The best teams solve problems with a long term view. When Craig MacTavish traded for David Perron last summer, that deal might have solved the 2line LW (or RW) problem for five years or more. That’s the kind of thing a good general manager does—not on every deal because there are short, stopgap measures required to bridge between eroding players and prospects emerging—and if you get enough in a cluster contending each season is likely.
I learned about this from the Montreal Canadiens of my youth. Long-term solutions. The new free-agency era impacts things but there’s still plenty of really good problem solving by smart general managers.
I believe the Ben Scrivens trade could be another Perron-style. Edmonton dealt a third round pick (currently #62 overall) for Scrivens, who is a free agent at the end of the season. When they traded for Scrivens, it was obvious that getting him signed would be a priority if he delivered the goods during a short audition.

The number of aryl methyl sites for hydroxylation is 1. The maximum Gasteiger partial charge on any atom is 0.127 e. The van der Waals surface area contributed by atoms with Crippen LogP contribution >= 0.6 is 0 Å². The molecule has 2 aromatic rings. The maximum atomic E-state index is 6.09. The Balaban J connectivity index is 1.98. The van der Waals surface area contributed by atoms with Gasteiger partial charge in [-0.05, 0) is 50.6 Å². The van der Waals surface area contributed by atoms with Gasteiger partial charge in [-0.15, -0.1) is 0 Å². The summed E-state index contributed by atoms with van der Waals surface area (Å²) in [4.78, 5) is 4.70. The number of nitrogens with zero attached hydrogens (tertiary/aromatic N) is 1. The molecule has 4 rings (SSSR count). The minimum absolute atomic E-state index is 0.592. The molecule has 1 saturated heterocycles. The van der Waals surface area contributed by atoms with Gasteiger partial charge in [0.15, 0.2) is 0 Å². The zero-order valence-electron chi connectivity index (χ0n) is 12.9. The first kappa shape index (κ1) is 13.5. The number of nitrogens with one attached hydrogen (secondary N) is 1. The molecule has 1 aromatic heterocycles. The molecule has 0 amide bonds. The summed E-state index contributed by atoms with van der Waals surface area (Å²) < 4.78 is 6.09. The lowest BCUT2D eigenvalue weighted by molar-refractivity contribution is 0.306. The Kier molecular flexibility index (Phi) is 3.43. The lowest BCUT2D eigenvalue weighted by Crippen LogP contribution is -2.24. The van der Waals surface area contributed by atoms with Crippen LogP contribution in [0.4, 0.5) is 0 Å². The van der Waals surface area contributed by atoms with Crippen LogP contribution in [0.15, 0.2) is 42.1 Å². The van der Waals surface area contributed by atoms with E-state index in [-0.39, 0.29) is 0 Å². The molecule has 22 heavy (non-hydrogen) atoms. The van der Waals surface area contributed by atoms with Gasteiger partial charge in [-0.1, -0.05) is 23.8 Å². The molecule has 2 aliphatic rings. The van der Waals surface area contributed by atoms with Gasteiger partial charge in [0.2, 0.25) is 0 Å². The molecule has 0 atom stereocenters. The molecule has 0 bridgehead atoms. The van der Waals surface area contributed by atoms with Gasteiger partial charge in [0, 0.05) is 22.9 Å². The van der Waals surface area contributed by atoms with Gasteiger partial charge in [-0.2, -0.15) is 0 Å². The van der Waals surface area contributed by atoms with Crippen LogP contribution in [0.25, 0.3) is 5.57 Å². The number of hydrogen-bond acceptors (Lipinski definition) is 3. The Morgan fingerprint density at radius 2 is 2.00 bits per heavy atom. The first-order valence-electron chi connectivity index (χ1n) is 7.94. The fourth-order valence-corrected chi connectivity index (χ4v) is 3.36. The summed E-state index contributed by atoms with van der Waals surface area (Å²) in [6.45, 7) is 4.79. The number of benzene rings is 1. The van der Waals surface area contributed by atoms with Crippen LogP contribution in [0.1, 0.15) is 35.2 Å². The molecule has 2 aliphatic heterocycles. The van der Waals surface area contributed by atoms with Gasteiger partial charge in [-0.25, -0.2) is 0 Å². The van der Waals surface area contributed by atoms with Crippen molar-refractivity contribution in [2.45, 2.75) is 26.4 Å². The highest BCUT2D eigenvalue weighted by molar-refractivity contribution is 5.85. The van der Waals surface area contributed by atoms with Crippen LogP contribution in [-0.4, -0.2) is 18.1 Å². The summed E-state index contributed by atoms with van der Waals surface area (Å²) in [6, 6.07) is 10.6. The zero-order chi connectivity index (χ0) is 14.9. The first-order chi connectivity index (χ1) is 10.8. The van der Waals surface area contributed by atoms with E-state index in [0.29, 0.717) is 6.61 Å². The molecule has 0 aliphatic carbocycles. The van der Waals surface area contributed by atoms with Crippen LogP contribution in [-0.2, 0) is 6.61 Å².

We are here.
Derek Van Diest writes today “he (Scrivens) and the Oilers are suspected to be in contract talks with his current deal up at the end of the year.” This doesn’t mean Scrivens is the de facto 60 games a year starter for the Oilers beginning next season, but does represent a good trade decision being followed by a (hopefully) sound contract for Scrivens.
The goaltending problem won’t be solved completely, but Scrivens has earned a contract extension from the Oilers. Adding a veteran goalie to Scrivens should give Edmonton the kind of quality and depth at the position that will be required to contend in the tough Pacific division.